Termination of parental rights is the act of legally dissolving the parent-child relationship. Removing a parent’s rights is a serious, permanent action and is not taken lightly by the courts. A decision to terminate parental rights is made when it is determined to be in the child’s best interest. Certain requirements must be met in order to terminate the parent-child relationship. In Texas, these guidelines are addressed by Title 5, Chapter 161 of the Texas Family Code.
Citing Grounds for Termination
A petition to terminate parental rights must cite the grounds that provide the basis for termination. Termination of the parent-child relationship is allowed by state law on the grounds of abandonment, endangerment, abuse or neglect, failure to comply with requirements set by the Department of Family and Protective Services (DFPS), conviction of a crime that caused serious injury or death to another child and termination of parental rights of another child. Ultimately, the judge will decide whether to terminate parental rights based on the best interests of the child.
When DFPS Files a Petition
In cases where DFPS temporarily removes a child from the home, the agency is required by law to make reasonable efforts to return the child to the custody of the parents. Parents must also comply with case requirements to work toward the goal of reunification with the child. Failure to comply with the required provisions DFPS may result in the agency filing a petition to terminate parental rights. The law mandates that DFPS act as temporary or sole managing conservator of the child for at least six months prior to filing for termination. The parent will be appointed an attorney ad litem and a hearing will be scheduled no less than 180 days after filing the petition.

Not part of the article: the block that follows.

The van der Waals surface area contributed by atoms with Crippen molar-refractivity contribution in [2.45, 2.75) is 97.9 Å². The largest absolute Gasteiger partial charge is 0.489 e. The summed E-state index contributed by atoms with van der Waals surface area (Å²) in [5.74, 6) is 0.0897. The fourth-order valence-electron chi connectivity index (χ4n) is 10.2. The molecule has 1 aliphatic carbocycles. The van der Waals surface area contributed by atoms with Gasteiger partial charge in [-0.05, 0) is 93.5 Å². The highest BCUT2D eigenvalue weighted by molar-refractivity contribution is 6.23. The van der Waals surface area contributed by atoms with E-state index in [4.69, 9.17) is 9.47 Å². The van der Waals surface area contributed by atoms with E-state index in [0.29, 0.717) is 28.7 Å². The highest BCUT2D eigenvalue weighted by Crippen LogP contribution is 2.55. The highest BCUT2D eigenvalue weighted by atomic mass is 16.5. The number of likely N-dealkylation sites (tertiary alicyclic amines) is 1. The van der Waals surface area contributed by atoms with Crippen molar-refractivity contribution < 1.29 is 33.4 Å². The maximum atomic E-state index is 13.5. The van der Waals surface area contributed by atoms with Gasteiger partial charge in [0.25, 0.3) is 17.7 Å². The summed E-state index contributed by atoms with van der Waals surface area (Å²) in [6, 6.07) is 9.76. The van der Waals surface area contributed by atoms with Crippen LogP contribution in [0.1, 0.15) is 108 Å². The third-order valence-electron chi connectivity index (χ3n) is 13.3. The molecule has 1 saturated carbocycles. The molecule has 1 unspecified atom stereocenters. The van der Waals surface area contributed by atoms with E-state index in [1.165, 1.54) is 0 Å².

Notifying Parents and Relatives
When a petition to remove parental rights is filed, the law requires that both parents are properly notified through official service of the petition. If the location of either parent is unknown, the petitioner must apply due diligence to locating the missing parent. A relative of the parent must be notified and allowed the opportunity to request conservatorship of the child if attempts to locate the missing parent are unsuccessful. An order to terminate the parent-child relationship cannot be issued until proof of notification, or attempts to notify the appropriate parties, are presented to the court.
Locating an Alleged Biological Father
In cases where paternity of the child has not been established, the state requires that reasonable efforts are made to locate and notify the alleged biological father, including a search of the Paternity Registry. Parental rights may not be terminated unless the alleged father has been properly notified or diligent efforts have been made to locate and identify the biological father. If the father is successfully notified of the petition to terminate but fails to respond within the timeframe allowed by the court, an order to terminate rights may be issued.
Proving the Grounds for Termination
The person or agency who files the petition to terminate parental rights must prove the alleged grounds. The standard of proof required by Texas law in termination cases is clear and convincing evidence. This is a higher burden of proof than the preponderance of evidence required in most civil cases, but less stringent than the proof beyond a reasonable doubt needed to prove a criminal case. The evidence presented at the hearing must convince the judge that the alleged grounds have a high probability to be true.
Appointing a Managing Conservator
When the rights of both parents are terminated or when one parent’s rights are terminated and the other parent cannot be located, the court must appoint a managing conservator for the child. Relatives of the child or missing parent will have the opportunity to request the role of managing conservator. The judge will appoint the managing conservator based on the best interests of the child.
Providing Medical History
The state requires that a parent whose rights have been terminated must provide written medical history to be used for any future medical treatment necessary for the child. Required medical history includes that of the parent, as well as other close family members, such as siblings, aunts, uncles and grandparents. If the petition was filed by DFPS, the medical history must remain on file with the agency.